XML Declaration [XML Standards]
The XML declaration typically appears as the first line in an XML document. The XML declaration is not required, however, if used it must be the first line in the document and no other content or white space can precede it.
The XML declaration in the document map consists of the following:
The version number, <?xml version="1.0"?>.
This is mandatory. Although the number might change for future versions of XML, 1.0 is the current version.
The encoding declaration, <?xml version="1.0" encoding="UTF-8"?>
This is optional. If used, the encoding declaration must appear immediately after the version information in the XML declaration, and must contain a value representing an existing character encoding.
An XML declaration can also contain a standalone declaration, for example, <?xml version="1.0" encoding="UTF-8" standalone="yes"?>. Like the encoding declaration, the standalone declaration is optional. If used, the standalone declaration must appear last in the XML declaration.
The encoding declaration identifies which encoding is used to represent the characters in the document. Although XML parsers can determine automatically if a document uses the UTF-8 or UTF-16 Unicode encoding, this declaration should be used in documents that support other encodings.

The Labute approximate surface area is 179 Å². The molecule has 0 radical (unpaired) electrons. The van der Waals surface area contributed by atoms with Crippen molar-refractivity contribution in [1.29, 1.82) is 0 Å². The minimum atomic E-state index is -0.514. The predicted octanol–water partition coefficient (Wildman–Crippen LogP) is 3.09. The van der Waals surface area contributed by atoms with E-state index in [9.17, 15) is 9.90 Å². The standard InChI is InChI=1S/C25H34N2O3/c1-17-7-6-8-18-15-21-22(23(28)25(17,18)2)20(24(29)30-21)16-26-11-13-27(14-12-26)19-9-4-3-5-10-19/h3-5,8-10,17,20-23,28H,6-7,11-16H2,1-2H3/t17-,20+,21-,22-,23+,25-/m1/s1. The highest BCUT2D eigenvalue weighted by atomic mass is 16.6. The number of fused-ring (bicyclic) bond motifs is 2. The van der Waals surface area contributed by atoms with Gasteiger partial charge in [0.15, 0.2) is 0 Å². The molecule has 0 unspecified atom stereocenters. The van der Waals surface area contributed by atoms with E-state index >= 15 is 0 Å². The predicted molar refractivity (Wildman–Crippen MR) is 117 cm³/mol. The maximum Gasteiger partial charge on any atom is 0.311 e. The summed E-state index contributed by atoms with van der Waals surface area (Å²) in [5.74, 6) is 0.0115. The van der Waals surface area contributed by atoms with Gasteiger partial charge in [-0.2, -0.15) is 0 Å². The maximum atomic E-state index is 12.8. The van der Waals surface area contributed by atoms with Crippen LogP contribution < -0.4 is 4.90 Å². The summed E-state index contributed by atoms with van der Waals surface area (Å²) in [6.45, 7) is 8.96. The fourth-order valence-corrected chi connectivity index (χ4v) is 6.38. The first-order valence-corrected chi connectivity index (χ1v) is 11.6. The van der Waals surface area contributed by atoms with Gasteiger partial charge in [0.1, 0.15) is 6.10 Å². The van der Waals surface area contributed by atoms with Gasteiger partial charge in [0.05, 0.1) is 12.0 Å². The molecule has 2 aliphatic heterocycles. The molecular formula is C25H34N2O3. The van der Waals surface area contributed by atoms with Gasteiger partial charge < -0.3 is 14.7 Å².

For example, the following is the encoding declaration for a document that uses the ISO-8859-1 (Latin 1).
<?xml version="1.0" encoding="ISO-8859-1"?>
Case in the value specified is not considered by the encoding declaration. "ISO-8859-1" is the equivalent of "iso-8859-1".
The following is the encoding declaration for a document that uses the Japanese encoding method Shift-JIS.
<?xml version="1.0" encoding="Shift-JIS"?>
The standalone declaration indicates whether a document relies on information from an external source, such as external document type definition (DTD), for its content.
If the standalone declaration has a value of "yes", for example, <?xml version="1.0" standalone="yes"?>, the parser will report an error if the document references an external DTD or external entities.
Leaving out the standalone declaration produces the same result as including a standalone declaration of "no". The XML parser will accept external resources, if there are any, without reporting an error.